I was diagnosed in the very early days of the epidemic. I wasn’t aware of anybody else in my circle having HIV. It did seem like a death sentence then. You literally didn’t know whether you had weeks, months, or if you could even think about years to live. And I was thirty-two, relatively young, and the thought of dying was quite scary really. So between my diagnosis in 1985 and 1996, when effective medication became available, a lot of my friends died. But I was very lucky that I was a slow progressor, so by 1996, when my CD4 count had dropped to 200, the threshold for treatment, I was able to get on the medications.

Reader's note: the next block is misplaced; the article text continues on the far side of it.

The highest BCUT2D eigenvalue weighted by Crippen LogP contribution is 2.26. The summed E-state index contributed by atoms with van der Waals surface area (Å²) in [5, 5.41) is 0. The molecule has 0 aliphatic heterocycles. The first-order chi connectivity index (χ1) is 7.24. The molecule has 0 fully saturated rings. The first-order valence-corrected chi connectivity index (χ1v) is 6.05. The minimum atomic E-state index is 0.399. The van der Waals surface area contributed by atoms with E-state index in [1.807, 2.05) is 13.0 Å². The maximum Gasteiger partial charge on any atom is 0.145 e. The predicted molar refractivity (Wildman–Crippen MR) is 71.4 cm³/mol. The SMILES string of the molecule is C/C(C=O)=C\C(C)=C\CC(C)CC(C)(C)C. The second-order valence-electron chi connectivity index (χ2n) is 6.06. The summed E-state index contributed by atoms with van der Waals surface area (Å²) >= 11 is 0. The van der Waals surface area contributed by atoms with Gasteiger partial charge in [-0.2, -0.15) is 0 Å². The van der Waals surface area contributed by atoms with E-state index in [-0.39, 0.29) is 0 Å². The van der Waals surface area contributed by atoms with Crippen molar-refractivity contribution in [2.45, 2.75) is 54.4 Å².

Some people think that life post- medication is a piece of cake, but it isn’t. In two years’ time, when I’m sixty-four, I will have spent half my life with HIV.

My own church is known as liberal Catholic, all embracing. We have a diversity policy where everyone is welcome. I always felt able to come out about my sexuality in church, but I didn’t generally come out about my HIV status. So as part of a special church program, I gave them my life history in forty minutes with musical tracks in between. I was totally honest about my life, my being gay and my becoming HIV-positive. At the end, when I finished, there was silence for a few seconds and then there was applause. I went forward closer to them and people stood up and hugged me, which is a really tremendous affirmation of the love in the church.